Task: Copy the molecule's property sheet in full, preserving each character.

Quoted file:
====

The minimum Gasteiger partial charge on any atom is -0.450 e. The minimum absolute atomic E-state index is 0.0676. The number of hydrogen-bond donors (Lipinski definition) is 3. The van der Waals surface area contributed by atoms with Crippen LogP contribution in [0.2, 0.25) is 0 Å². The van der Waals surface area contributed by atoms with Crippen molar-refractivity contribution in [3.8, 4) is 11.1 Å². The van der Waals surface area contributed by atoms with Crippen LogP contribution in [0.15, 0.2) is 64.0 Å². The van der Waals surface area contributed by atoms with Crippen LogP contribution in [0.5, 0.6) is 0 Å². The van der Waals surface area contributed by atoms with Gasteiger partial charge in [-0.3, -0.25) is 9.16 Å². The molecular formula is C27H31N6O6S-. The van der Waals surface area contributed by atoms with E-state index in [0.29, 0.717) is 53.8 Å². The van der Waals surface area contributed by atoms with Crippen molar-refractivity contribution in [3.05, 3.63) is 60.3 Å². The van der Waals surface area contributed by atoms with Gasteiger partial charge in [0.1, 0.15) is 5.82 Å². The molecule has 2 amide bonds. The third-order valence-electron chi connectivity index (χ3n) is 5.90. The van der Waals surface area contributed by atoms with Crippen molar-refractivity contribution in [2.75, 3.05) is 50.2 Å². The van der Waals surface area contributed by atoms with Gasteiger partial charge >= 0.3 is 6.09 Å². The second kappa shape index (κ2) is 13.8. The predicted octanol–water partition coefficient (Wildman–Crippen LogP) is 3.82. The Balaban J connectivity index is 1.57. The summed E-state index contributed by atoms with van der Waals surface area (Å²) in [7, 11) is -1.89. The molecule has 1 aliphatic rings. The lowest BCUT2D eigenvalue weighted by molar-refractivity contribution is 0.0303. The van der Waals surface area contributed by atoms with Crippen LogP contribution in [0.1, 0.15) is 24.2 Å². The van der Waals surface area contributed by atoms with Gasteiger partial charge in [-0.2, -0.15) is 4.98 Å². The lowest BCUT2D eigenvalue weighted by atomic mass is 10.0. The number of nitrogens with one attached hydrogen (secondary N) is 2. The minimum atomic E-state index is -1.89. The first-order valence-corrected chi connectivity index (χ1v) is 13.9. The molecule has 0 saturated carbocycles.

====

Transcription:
The minimum Gasteiger partial charge on any atom is -0.450 e. The minimum absolute atomic E-state index is 0.0676. The number of hydrogen-bond donors (Lipinski definition) is 3. The van der Waals surface area contributed by atoms with Crippen LogP contribution in [0.2, 0.25) is 0 Å². The van der Waals surface area contributed by atoms with Crippen molar-refractivity contribution in [3.8, 4) is 11.1 Å². The van der Waals surface area contributed by atoms with Crippen LogP contribution in [0.15, 0.2) is 64.0 Å². The van der Waals surface area contributed by atoms with Crippen LogP contribution in [0.5, 0.6) is 0 Å². The van der Waals surface area contributed by atoms with Gasteiger partial charge in [-0.3, -0.25) is 9.16 Å². The molecular formula is C27H31N6O6S-. The van der Waals surface area contributed by atoms with E-state index in [0.29, 0.717) is 53.8 Å². The van der Waals surface area contributed by atoms with Crippen molar-refractivity contribution in [3.05, 3.63) is 60.3 Å². The van der Waals surface area contributed by atoms with Gasteiger partial charge in [0.1, 0.15) is 5.82 Å². The molecule has 2 amide bonds. The third-order valence-electron chi connectivity index (χ3n) is 5.90. The van der Waals surface area contributed by atoms with Crippen molar-refractivity contribution in [2.75, 3.05) is 50.2 Å². The van der Waals surface area contributed by atoms with Gasteiger partial charge >= 0.3 is 6.09 Å². The second kappa shape index (κ2) is 13.8. The predicted octanol–water partition coefficient (Wildman–Crippen LogP) is 3.82. The Balaban J connectivity index is 1.57. The summed E-state index contributed by atoms with van der Waals surface area (Å²) in [7, 11) is -1.89. The molecule has 1 aliphatic rings. The lowest BCUT2D eigenvalue weighted by molar-refractivity contribution is 0.0303. The van der Waals surface area contributed by atoms with Crippen LogP contribution in [0.1, 0.15) is 24.2 Å². The van der Waals surface area contributed by atoms with Gasteiger partial charge in [-0.2, -0.15) is 4.98 Å². The lowest BCUT2D eigenvalue weighted by atomic mass is 10.0. The number of nitrogens with one attached hydrogen (secondary N) is 2. The minimum atomic E-state index is -1.89. The first-order valence-corrected chi connectivity index (χ1v) is 13.9. The molecule has 0 saturated carbocycles.